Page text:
So what we see here is a very promising and reliable pattern: consistency. The next biggest question then becomes pitcher health. As we can see from each data set, less pitchers were included as each year went on. The most important take away from that is that most of these pitchers were excluded from the following years data set due to retirement, not injury. Only three pitchers over the course of their next four years missed a season due to injury.

John Smoltz went on to play 11 more successful years in the major leagues including logging three seasons in which he pitched 200+ innings, was an All-Star and garnered Cy Young votes after he missed his age 33 season recovering from Tommy John surgery. Despite taking the 2000 season off (not injury related), Brett Saberhagen went on to log 335 more innings and a 3.90 ERA after his injury during his age 32 season. Floyd Bannister was the least successful in his return, pitching just 62 innings to a 5.37 ERA after spending a year with the Yakult Swallows in Japan when he was not picked up on the free agent market for the 1990 season after his injury.

Thus far in his career, Lester has remained as consistent as the numbers these pitchers have put up over their last four years have. He has pitched between 191 and 219 innings consistently every season since 2008, and with the outlier of his 2012 season in Boston in which is ERA spiked to 4.82, he has posted an ERA between 2.44 and 3.75 every season during that time. What’s more, Lester’s DRA has actually been significantly and consistently lower than his ERA in every season he’s pitched as a starter with the exception of 2008 and 2016, two seasons in which they were approximately just half a run higher than his ERA.

The concern with Lester’s health is a non-factor in the eyes of the Epstein and Co. “Virtually all pitchers have some wear and tear on their shoulders and elbows, and Jon’s imperfections were very manageable. He remains very consistent, as we hoped, throwing 200-plus quality innings yet again last season.” Epstein said back in May of 2016, when it became known that Lester had been pitching with a bone chip in his elbow since 2014. Lester has no intention of removing the chip anytime soon, either. “It’s kind of one of those deals [that] if it’s not bothering you, don’t mess with it,” Lester said, “You start getting cut on and doing rehab, and that’s when maybe they’re in there, taking that bone chip out, and it puts more stress on something else. You don’t know. ‘If it ain’t broke, don’t fix it’ type thing.”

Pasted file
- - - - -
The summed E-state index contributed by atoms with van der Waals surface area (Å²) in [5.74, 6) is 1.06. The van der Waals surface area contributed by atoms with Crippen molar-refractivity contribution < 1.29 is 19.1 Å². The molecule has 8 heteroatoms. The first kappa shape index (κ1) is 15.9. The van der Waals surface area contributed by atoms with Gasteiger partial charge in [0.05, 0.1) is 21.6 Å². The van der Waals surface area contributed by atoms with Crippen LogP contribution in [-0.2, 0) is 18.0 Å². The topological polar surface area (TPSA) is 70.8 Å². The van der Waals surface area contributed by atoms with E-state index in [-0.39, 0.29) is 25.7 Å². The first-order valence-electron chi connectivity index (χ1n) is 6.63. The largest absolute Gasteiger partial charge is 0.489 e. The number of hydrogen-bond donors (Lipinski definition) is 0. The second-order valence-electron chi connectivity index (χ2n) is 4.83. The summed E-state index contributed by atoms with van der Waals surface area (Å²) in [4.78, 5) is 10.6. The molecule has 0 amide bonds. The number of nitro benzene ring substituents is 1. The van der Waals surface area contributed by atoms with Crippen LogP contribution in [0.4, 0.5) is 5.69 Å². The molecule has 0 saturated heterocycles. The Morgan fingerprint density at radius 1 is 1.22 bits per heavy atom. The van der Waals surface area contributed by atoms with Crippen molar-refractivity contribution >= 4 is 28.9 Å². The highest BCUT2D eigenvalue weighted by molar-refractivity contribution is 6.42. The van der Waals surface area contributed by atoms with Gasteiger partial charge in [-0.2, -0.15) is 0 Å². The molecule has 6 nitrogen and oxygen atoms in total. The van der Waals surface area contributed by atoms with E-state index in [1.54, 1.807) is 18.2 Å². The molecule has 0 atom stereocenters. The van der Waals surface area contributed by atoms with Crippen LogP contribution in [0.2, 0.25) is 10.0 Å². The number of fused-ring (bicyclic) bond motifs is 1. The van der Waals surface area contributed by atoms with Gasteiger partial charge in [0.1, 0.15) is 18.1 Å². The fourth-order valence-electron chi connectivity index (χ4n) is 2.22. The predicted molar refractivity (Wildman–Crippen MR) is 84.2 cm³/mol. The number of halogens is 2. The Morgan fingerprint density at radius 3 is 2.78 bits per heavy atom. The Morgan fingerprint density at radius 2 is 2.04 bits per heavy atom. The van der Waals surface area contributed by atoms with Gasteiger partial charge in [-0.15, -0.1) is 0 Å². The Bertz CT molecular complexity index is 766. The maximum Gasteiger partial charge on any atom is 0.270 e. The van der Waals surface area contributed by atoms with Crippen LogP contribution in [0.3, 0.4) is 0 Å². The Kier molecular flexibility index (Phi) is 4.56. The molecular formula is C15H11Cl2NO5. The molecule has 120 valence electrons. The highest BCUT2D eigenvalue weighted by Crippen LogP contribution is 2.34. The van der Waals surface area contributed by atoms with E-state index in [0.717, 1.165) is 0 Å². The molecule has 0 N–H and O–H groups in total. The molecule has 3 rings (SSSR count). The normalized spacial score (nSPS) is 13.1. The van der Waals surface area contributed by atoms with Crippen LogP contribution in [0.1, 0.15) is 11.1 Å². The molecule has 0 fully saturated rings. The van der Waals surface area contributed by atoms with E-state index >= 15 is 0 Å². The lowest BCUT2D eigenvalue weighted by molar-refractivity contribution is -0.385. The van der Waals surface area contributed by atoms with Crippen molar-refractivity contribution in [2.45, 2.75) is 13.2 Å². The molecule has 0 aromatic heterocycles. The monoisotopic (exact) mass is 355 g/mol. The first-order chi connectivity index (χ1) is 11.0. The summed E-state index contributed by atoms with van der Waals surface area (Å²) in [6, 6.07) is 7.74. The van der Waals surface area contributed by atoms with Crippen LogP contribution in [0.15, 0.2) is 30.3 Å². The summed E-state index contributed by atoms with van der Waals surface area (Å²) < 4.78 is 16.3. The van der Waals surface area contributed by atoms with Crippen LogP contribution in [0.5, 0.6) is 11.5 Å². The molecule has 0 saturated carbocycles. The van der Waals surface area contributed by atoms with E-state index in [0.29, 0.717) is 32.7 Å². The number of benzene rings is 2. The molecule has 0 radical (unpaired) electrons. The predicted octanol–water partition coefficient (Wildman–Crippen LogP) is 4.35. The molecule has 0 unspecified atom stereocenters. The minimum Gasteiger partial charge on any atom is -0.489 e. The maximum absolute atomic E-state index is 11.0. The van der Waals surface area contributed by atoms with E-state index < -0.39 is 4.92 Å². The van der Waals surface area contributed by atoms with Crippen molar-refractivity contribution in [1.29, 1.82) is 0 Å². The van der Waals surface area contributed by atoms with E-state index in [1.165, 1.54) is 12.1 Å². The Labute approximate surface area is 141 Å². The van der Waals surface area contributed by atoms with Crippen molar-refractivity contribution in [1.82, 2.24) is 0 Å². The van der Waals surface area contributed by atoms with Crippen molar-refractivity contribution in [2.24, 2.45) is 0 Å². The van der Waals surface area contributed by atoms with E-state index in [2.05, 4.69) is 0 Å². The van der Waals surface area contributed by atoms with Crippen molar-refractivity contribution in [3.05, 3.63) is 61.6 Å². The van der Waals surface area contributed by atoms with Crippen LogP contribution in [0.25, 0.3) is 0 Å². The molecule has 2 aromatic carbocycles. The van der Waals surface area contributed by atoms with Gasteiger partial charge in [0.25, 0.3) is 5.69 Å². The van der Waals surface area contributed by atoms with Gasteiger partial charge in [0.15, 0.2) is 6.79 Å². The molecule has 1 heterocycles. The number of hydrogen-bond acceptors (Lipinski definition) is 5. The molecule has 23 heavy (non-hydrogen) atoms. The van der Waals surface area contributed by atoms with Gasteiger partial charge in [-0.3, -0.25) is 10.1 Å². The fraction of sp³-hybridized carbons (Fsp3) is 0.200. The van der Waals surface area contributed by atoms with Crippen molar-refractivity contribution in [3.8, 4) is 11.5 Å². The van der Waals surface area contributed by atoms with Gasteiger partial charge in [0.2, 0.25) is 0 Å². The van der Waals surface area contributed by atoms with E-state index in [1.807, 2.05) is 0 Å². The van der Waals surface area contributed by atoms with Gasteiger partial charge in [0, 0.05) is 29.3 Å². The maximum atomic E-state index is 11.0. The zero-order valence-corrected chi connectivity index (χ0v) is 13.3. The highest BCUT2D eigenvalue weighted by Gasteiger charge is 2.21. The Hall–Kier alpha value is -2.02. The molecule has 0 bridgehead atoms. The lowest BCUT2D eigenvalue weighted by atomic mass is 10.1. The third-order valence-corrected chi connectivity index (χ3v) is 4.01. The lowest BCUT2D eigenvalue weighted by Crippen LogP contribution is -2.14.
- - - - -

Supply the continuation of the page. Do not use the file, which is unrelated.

“On the spectrum of elbow injuries, bone chips are what teams hope for when a pitcher complains of soreness.” Jeff Passan wrote in his highly praised book The Arm. He’s right. If a bone chip that hasn’t effected Lester in any sort of negative way is the most paramount concern among a pitcher with the success, consistency, and age of Lester — it needn’t be one to lose sleep over.

Lester will be making $27.5 million over the next two years of his contract, before he bumps his final guaranteed year down to $20 million and finds himself facing a team option of $25 million ($10 million buyout) in 2021. Perhaps we can pull the data on how age 37 pitchers of Lester’s caliber age if baseball leads us down that distant path. But for now, the Cubs $155 million dollar investment did what it was suppose to do: return a World Series trophy to the North Side for the first time in 108 years.

Down the road, as free agency costs potentially continue to skyrocket, baseball will likely see its first $300 million pitching contract eventually, and the expense of Lester will look more prudent each offseason that passes regardless of his production from here on out. But as the data shows, Lester looks like he’s bound to have above average success in his upcoming seasons.

For now, Epstein has accomplished the mission he set out to forge with Lester by his side. Now, the rest of Lester’s likely success is just icing on the cake.

Thank you to Ethan Spalding of the Baseball Prospectus stats team for the data used in this piece.

Lead photo courtesy Charles LeClaire—USA Today Sports

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1 comment on “Jon Lester: Projecting Baseball’s $155 Million Man”

The CHI Sports Fan (@TheCHISportsFan)

One of your best yet Cat.

I think the other important thing Lester did in addition to providing the veteran intangibles – is that it signaled to the league the Cubs were “in business” and willing to spend money to free agents. Without Lester you never got Lackey (at the price he signed for especially) nor likely Fowler or a discounted Heyward. And of course David Ross is just some old guy who used to play for Boston and Atlanta and he never helps any of your young players to mature on, and off the field. The Cubs might have been viewed by free agents and their management teams as ‘still trying’ to become a competitive team rather seeing serious veterans who had (sometimes) better offers elsewhere choose the North Side.

To me – anything Jon does above serving as a #4 or higher starter until is option year is gravy to me. As you said, we have the trophy, we have the aura and we have the swag of perpetual champions. That never happens IMHO without Lester coming here.